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Agincourt

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Come and have a go if you think you're hard enough!

25th October 1415 (St Crispin's Day)

Characteristic English pluck defeating typical French snobbery. The English, having had a good weekend away to France despite the weather, were returning to Calais having not really achieved very much other than catching dysentery when they discovered their route home blocked by a large army of Frenchmen.

Both sides set up camp and generally glowered at each other. Meanwhile, it rained. Come the day of the battle, the rain had gone, and the English took up positions at one end of a muddy field. Showing a bit of ingenuity, Henry V orders sharpened stakes placed in the ground facing the French.

The French, expecting a walk over, acted with impatience. The French King sent forward Genoan mercenary crossbowmen but doesn't allow them to find and take their protective pavaises (huge wooden shields to protect them whilst they reload) to save time. Their crossbow strings got wet in the rain (it not being possible to remove the string easily like you can a longbow). The longbowmen had simply removed their bowstrings and placed them in their metal helmets (source of the phrase keep it under your hat) to keep the strings dry. The Frog crossbows were hopelessly out ranged due to both the wet strings and fact that the weapon is a crossbow with a short 'stroke' or string movement. Unprotected, out-ranged and bogged down, they were shot to pieces in the middle of the muddy field.

The frog knights, the flower of the French nobility, then decided to charge up the middle of the field (one wonders why they didn't simply go around). Unfortunately, in the excitement they ran over their own crossbowmen. The irony was that they did this because the Genoans had broken and fled! The French! Killing people who flee! Hahahaha! Oh the irony! Perhaps they were jealous of the Genoans stealing a great French tradition! The Genoans swore never to serve the French Monarchy again after that.

The charge would have been magnificent but for the aforementioned muddy field, the bottle neck in the field that caused the Knights to bunch up and the fact that there was an arrow storm smacking them in the face. Amazingly, the froggies struggled through the mud, injured horses and corpses, reached the English line of stakes and, for second or two, it all looked a little iffy for the Englanders.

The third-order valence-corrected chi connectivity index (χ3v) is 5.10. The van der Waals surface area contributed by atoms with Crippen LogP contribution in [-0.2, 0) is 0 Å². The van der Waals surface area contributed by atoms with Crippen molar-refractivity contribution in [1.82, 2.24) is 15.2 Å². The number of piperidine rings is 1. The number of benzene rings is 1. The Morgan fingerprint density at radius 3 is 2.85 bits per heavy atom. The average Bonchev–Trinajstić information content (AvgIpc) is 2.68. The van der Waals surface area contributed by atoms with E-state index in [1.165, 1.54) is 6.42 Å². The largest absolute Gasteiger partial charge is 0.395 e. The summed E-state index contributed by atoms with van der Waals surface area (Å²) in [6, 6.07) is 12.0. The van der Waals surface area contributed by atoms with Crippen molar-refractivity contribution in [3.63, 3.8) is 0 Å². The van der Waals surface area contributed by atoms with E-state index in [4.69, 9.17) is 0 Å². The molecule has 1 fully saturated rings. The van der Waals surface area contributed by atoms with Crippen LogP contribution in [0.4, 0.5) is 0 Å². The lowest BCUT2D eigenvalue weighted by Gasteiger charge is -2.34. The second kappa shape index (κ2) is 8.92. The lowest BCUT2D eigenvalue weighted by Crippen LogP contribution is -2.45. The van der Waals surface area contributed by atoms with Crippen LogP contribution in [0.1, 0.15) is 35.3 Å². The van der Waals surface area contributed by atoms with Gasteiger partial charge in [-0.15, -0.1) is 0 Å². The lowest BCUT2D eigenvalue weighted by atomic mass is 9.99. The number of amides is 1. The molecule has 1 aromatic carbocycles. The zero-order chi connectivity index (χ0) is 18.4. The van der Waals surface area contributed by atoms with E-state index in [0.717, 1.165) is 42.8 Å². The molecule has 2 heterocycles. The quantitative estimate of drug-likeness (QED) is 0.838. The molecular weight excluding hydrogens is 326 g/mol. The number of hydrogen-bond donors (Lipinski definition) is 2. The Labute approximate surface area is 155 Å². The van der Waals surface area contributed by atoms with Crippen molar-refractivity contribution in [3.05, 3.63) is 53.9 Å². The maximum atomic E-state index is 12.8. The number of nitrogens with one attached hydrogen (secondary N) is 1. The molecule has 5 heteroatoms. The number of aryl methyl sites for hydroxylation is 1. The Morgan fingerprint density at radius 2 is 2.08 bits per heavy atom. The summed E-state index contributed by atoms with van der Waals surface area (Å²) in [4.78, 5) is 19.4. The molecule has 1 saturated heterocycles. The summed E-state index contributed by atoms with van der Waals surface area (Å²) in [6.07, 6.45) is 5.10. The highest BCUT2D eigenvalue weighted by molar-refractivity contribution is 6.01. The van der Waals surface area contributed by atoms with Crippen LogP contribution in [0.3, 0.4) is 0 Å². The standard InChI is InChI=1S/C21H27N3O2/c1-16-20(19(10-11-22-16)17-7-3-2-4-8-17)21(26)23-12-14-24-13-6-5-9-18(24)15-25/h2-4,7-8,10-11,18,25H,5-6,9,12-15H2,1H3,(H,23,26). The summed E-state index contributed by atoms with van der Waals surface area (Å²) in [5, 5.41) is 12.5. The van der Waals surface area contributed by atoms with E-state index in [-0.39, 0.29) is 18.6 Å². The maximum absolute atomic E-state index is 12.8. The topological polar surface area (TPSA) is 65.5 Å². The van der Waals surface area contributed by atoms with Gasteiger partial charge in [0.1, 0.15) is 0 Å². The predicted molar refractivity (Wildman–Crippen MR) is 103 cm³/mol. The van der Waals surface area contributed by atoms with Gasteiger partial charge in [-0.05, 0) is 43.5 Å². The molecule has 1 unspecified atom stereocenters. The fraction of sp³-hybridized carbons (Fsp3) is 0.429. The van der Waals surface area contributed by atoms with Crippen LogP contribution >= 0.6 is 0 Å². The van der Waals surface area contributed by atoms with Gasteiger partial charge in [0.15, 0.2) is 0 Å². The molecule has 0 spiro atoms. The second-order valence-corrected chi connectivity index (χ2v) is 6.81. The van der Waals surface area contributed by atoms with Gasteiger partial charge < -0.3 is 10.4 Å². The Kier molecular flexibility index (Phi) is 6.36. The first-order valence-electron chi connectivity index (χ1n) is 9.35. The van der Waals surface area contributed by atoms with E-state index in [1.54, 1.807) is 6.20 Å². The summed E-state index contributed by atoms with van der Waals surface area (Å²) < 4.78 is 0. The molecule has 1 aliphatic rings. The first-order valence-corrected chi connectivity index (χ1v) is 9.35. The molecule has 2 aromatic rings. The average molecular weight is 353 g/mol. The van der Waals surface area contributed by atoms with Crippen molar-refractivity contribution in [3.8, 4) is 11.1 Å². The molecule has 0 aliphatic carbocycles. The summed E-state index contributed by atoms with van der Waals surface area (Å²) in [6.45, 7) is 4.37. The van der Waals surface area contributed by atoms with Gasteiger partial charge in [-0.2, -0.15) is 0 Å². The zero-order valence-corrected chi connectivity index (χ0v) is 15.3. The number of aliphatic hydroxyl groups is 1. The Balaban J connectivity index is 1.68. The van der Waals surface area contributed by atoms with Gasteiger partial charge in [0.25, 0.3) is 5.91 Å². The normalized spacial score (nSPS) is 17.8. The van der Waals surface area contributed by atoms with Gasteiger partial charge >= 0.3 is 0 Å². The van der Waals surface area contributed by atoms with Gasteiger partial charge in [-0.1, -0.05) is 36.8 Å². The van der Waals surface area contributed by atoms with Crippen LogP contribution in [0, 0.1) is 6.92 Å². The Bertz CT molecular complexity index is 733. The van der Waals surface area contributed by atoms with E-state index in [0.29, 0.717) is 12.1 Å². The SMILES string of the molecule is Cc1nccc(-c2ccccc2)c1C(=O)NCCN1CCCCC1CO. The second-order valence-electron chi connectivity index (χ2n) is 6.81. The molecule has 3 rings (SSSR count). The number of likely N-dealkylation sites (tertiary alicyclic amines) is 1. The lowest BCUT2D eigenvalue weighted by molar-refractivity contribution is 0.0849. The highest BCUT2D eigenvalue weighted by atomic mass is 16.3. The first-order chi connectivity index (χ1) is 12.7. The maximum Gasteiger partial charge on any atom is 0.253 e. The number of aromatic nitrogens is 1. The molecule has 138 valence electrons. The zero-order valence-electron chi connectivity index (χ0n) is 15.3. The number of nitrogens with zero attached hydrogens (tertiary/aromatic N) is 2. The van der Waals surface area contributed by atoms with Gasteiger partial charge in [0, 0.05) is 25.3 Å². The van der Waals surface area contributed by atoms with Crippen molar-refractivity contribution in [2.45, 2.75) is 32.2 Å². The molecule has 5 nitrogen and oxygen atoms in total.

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KICK HIM IN THE VOOLNERABLES!

But dismounted English men at arms and commoner infantry (armed with poleaxes, spears, swords, hammers and a very English weapon, the bill) generally hacked the living shiite out of the lumbering and very tired French knights ... and lo, so it was that the French knights broke resulting in a great English victory.

Many many captives were taken for ransom and there was much rejoicing as the English economy looked to take a HUGE boost. However it was not to be. The rumour of another French battle of knights flanking the English positions caused Henry to order the slaying of the captives. His men at arms (thinking of their mortgages and future debt under a labour government) refused however the archers (your medieval chav) whipped out their chibs and offed a significant portion of the entire French nobility.

Moral: English, even when outnumbered, suffering from disease and low supplies and poor weather can still beat the stuffing out of the French. The battle ensured the reputation of Henry V who made the french agree for him to become king of France on the death of the French king. Of course Henry V would die pretty soon after this, which wasn't a very wise thing to do, on balance.

Exciting Trivia! According to a popular legend the two-fingers salute (the insult, not Churchill's one) comes from the gestures of longbowmen at the Battle of Agincourt. The story claims that the French claimed that they would cut off the arrow-shooting fingers (middle and index finger) of all the longbowmen after the English had been beaten. But also, the English decided to win the battle afterall, and showed off their two fingers, still intact.

A second rumour suggests that one of the names at the time for shooting a longbow was to "pluck yew" given that longbows were made of yew (can you see where i'm going with this?) and that as the bowmen walked past the captive French, they taunted them by saying, "We can still pluck yew!" and this fairly soon evolved into the wonderful insult that is "F*ck you"! However, whilst the first story does have some credibility, the second is most probably apocryphal. But it's a nice story.

Much information on this wiki page and this one.

See also Henry V, Frog, French and Yet another occasion when the slovenly Frogs were given a richly deserved slapping